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Inspecting a 12th century icon

The latest phase of Exeter Cathedral’s annual high-level inspection gets underway today (Monday 16th March 2018), as part of an ongoing programme to monitor the condition of the ancient and iconic Norman towers.

Taking a closer look at the stonework, some of which dates back to the 12thcentury, is an essential part of the conservation and restoration process, as Chris Sampson (the Cathedral’s Clerk of Works) explains:

“This kind of examination, carried out by steeplejacks using specialist equipment, allows us to record the state of the towers and to compare the findings with last year’s work to track any deterioration.

“A small amount of restorative work can also be carried out from the rope, whilst any more serious repairs will then be stabilised and incorporated into our ongoing major works programme.”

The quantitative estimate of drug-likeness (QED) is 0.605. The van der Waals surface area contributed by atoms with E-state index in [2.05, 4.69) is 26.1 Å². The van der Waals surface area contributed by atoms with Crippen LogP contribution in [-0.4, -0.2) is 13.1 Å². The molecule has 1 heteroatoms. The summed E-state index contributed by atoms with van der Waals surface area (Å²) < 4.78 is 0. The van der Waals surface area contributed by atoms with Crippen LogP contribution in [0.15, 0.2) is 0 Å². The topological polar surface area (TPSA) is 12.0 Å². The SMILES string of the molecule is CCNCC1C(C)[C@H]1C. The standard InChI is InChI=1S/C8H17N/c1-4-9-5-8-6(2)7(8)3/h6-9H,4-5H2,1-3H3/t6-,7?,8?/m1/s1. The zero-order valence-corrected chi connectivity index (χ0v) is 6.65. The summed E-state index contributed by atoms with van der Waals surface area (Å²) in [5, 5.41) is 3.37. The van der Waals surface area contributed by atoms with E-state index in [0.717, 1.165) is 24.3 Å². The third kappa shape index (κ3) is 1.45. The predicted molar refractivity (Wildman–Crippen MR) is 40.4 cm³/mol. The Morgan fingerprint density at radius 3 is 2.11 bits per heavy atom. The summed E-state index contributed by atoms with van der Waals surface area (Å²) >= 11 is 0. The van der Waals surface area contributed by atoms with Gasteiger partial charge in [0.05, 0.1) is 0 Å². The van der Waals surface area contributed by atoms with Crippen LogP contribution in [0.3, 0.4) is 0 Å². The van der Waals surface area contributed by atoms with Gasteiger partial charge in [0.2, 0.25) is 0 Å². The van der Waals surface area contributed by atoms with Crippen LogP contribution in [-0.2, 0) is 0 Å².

Western Steeplejacks have been contracted to carry out the inspection, which will take in the weather vanes, louvres and masonry on the south tower, including its Cloister elevations. Parts of the Cloister Garden will be fenced-off for the duration of the work, which is set to much of the week, but access to the Cathedral and the Cathedral Café will be unaffected.

Exeter Cathedral’s towers were built between 1114 and 1133 as part of the Norman Cathedral, and later incorporated as transepts during the construction of the present Cathedral between c.1270 and 1350. The south tower houses 14 bells, the second heaviest peal in the world.